In the United States, today is Memorial Day, the last Monday of May…which probably means that I used it as the holiday last year, too. Oops. Anyway, it’s a day to honor those who have died in the performance of their military duties, though you’re more likely to hear it in the news announced as “the unofficial start of summer” and people on the street reflexively thanking still-alive veterans “for their service,” which they generally find fairly insulting, not being dead.

1944 Memorial Day Parade, Washington DC

A more important memorial, in many ways, is that today is the centennial anniversary of the Tulsa race massacre, where an Oklahoma neighborhood known—due to the prosperity of its Black citizens—as “Black Wall Street” was literally bombed and burned to the ground by white Tulsans who raided the city armory, because…they were asked not to lynch a man, basically. In a sense, it was a mass lynching, all to protect the “honor” of a white woman, though it’s obvious that the surrounding communities also resented that Black people managed to thrive. For decades, it was falsely identified as a “riot,” because most companies won’t insure against rioting, considering them to be uncontrollable activities like storms.

And on that downer of a note…the Monday update. Note that I put Fýlakas Onomáton on hold to take care of other things. If you want to know what one of those things are, you’ll need to subscribe to the newsletter.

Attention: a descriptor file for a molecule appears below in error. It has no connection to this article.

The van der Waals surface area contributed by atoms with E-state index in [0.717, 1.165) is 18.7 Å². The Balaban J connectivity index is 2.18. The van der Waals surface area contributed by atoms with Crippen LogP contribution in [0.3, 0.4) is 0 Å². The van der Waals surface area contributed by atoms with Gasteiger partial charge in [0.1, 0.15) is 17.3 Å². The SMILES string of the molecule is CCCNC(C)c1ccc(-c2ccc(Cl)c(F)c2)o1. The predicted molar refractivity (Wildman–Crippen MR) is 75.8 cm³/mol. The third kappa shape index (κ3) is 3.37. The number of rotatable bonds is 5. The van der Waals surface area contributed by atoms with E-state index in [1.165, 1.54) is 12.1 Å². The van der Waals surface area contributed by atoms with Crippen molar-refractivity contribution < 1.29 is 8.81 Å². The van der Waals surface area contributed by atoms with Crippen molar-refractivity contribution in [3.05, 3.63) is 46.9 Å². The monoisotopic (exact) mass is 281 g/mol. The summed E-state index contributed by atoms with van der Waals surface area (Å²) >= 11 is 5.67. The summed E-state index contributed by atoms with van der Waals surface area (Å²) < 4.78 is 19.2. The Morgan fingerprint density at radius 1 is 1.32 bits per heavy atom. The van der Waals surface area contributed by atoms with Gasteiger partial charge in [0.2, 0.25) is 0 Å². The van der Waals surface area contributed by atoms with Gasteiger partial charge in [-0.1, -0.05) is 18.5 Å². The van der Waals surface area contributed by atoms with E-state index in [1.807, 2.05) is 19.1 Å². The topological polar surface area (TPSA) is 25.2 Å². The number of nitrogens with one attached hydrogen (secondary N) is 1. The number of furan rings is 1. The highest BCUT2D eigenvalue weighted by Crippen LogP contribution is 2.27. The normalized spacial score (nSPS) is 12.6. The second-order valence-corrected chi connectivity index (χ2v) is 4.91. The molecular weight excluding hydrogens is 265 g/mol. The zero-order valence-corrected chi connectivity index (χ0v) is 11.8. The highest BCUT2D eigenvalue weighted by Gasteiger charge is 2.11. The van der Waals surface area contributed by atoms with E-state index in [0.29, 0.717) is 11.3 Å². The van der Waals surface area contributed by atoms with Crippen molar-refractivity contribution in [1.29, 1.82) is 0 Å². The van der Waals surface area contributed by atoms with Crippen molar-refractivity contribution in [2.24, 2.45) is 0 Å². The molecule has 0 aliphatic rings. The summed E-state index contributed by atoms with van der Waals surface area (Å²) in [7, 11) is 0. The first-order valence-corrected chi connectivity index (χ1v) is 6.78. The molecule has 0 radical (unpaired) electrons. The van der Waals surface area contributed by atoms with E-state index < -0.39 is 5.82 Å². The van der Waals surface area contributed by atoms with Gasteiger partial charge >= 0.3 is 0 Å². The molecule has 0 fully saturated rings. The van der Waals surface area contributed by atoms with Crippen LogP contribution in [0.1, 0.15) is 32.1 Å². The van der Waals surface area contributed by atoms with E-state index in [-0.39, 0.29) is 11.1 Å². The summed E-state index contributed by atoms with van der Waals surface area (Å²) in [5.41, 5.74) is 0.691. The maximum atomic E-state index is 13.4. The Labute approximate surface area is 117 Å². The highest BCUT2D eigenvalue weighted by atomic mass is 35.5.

Library Updates 🔗

A big reason that I put off Fýlakas Onomáton is that I have dozens of little security updates to apply, and I want to give them at least some attention. Bicker and the never-finished RenewDB were first on the list.

Miniboost 🔗

I also needed to update the libraries on Miniboost. There was also a minor error in the auto-update feature that I created last week.

While I was updating it anyway, I also added a new feature for my personal convenience: The preview HTML now attempts to identify colors in hexadecimal format—the #RRGGBB format that isn’t actually useful to anybody, as I wrote about in my post about colors—and follows it with a “paint chip” to visualize the color.

Example paint chips

As you can see in the screenshot, it’s not perfect, but it’s a lot easier to understand than a red, green, and blue value by itself.

If you’re curious, the code isn’t too innovative or particularly. When Miniboost generates the preview file, it searches for /(#[0-9A-Fa-f]{6})\b/—a regular expression including a pound-sign, and six hexadecimal digits without a “word character” following—and repeats it with an HTML <span> with the detected color as a background, which is then styled to look like the image. It’s a small issue, but when I’m planning out a project, it’s nice to generate a color scheme for brainstorming purposes and see them in context.

Next 🔗

I should get back to Fýlakas Onomáton, so that I can start the process of submitting Doritís Onomáton to the app stores.

There are also a couple of finishing touches that I have on Miniboost.


Credits: The header image is Washington, D.C. Parade on Memorial Day by Royden Dixon, released into the public domain as a work of the Library of Congress Farm Security Administration.